January 10, 2008

Taking Tabletop Seriously: Second Person part 1

by Noah Wardrip-Fruin · , 9:38 am

While in game studies we often reference tabletop role-playing games — especially Dungeons & Dragons — there are few academic press publications that take them seriously, and much of the discussion situates tabletop games as computer game incunabula. Pat Harrigan and I decided to take a different approach with Second Person, inviting a range of RPG practitioners and theorists to look carefully at tabletop structures, experiences, and histories, with or without reference to their digital counterparts.

We’re very happy with the results — and now I’m happy to announce that these essays are becoming part of the First Person thread on electronic book review. This not only makes them publicly available, but also brings them into ebr’s network of ripostes, glosses, enfoldings, and so on. We’ll be adding the essays to ebr over time, this is only the first release, and I’m excited to see that a couple thought-provoking ripostes are already present.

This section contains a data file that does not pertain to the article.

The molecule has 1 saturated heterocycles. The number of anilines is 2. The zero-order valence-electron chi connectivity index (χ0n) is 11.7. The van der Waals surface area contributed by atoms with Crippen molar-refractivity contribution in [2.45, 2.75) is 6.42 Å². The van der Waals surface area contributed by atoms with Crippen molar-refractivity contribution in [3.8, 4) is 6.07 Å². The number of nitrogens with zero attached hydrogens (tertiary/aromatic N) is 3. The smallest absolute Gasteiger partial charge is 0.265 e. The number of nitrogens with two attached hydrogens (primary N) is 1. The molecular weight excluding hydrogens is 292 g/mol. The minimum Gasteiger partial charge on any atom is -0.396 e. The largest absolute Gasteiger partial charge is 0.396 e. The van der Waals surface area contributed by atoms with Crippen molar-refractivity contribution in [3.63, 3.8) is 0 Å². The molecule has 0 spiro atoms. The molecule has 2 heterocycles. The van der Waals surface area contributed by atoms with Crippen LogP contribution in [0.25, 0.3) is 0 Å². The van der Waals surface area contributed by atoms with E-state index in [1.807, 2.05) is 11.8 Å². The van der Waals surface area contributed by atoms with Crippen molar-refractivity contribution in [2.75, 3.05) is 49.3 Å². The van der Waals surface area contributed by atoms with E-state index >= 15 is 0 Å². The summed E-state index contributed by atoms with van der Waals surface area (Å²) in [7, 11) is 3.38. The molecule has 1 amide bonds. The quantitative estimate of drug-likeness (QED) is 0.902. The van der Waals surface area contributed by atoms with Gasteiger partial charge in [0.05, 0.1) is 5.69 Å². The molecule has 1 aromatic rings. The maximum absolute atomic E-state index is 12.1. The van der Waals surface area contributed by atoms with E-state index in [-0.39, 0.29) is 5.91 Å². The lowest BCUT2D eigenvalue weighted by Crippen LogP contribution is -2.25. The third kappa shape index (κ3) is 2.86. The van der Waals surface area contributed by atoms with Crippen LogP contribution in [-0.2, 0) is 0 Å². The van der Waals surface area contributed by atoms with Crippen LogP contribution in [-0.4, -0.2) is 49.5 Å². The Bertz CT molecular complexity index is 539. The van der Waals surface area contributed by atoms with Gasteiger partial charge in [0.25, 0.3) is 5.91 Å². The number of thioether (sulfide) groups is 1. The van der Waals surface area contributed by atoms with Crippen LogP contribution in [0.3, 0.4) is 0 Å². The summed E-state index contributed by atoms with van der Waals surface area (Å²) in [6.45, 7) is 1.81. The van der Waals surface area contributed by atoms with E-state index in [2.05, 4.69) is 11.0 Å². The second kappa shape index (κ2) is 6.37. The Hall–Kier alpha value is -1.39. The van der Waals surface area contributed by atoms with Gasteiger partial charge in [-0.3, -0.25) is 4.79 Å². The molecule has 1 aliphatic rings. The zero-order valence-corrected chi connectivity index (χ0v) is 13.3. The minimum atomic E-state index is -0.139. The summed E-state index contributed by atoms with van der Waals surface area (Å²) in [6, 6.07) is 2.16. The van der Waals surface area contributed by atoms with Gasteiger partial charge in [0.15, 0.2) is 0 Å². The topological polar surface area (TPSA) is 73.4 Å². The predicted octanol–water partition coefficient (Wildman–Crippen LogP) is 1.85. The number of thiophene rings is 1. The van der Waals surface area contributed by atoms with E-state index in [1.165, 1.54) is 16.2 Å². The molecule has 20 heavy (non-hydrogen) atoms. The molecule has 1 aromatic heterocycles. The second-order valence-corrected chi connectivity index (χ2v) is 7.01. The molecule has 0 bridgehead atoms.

This release begins with our overall Second Person introduction and an introduction to round one of Tabletop Systems. There are also three full-length essays:

Next are three shorter contributions outlining specific aspects of innovative RPG publications:

Finally, the two ripostes are “Playing with the Mythos” by Van Leavenworth and “Limiting the Creative Agenda: Restrictive Assumptions In Chaosium’s Call of Cthulhu by David Alger. The first of these is a response to Hite’s essay, arguing that “character and open-ended play styles have been made insignificant in CoC because they are secondary to the importance of the [Lovecraft] Mythos.” The second, responding to Herber’s contribution, argues that “Cthulhu is more gamist [rather than simulationist or narrativist] than it needs to be (or indeed wants to be) and The Haunted House scenario falls into the same trap.”